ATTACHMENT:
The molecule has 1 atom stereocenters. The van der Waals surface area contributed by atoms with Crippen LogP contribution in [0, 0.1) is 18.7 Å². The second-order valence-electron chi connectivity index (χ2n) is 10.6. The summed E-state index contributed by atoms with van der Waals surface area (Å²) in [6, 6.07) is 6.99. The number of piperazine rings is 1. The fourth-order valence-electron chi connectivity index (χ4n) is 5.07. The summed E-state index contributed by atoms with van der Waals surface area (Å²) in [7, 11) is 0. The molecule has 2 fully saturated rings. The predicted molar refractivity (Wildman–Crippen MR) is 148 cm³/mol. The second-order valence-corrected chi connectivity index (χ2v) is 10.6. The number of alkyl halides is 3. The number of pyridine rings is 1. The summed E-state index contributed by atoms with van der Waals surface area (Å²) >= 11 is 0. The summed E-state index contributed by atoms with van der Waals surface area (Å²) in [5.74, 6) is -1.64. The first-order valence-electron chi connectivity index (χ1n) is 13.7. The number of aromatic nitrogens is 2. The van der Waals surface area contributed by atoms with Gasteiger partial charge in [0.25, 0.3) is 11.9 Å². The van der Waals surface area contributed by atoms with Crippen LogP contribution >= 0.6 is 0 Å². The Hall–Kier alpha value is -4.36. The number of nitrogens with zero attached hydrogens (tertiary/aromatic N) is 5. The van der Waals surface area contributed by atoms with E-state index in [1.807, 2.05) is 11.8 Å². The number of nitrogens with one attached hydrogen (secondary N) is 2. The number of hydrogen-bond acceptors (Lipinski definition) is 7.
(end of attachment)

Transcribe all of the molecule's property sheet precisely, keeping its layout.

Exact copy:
The molecule has 1 atom stereocenters. The van der Waals surface area contributed by atoms with Crippen LogP contribution in [0, 0.1) is 18.7 Å². The second-order valence-electron chi connectivity index (χ2n) is 10.6. The summed E-state index contributed by atoms with van der Waals surface area (Å²) in [6, 6.07) is 6.99. The number of piperazine rings is 1. The fourth-order valence-electron chi connectivity index (χ4n) is 5.07. The summed E-state index contributed by atoms with van der Waals surface area (Å²) in [7, 11) is 0. The molecule has 2 fully saturated rings. The predicted molar refractivity (Wildman–Crippen MR) is 148 cm³/mol. The second-order valence-corrected chi connectivity index (χ2v) is 10.6. The number of alkyl halides is 3. The number of pyridine rings is 1. The summed E-state index contributed by atoms with van der Waals surface area (Å²) >= 11 is 0. The summed E-state index contributed by atoms with van der Waals surface area (Å²) in [5.74, 6) is -1.64. The first-order valence-electron chi connectivity index (χ1n) is 13.7. The number of aromatic nitrogens is 2. The van der Waals surface area contributed by atoms with Gasteiger partial charge in [0.25, 0.3) is 11.9 Å². The van der Waals surface area contributed by atoms with Crippen LogP contribution >= 0.6 is 0 Å². The Hall–Kier alpha value is -4.36. The number of nitrogens with zero attached hydrogens (tertiary/aromatic N) is 5. The van der Waals surface area contributed by atoms with E-state index in [1.807, 2.05) is 11.8 Å². The number of nitrogens with one attached hydrogen (secondary N) is 2. The number of hydrogen-bond acceptors (Lipinski definition) is 7.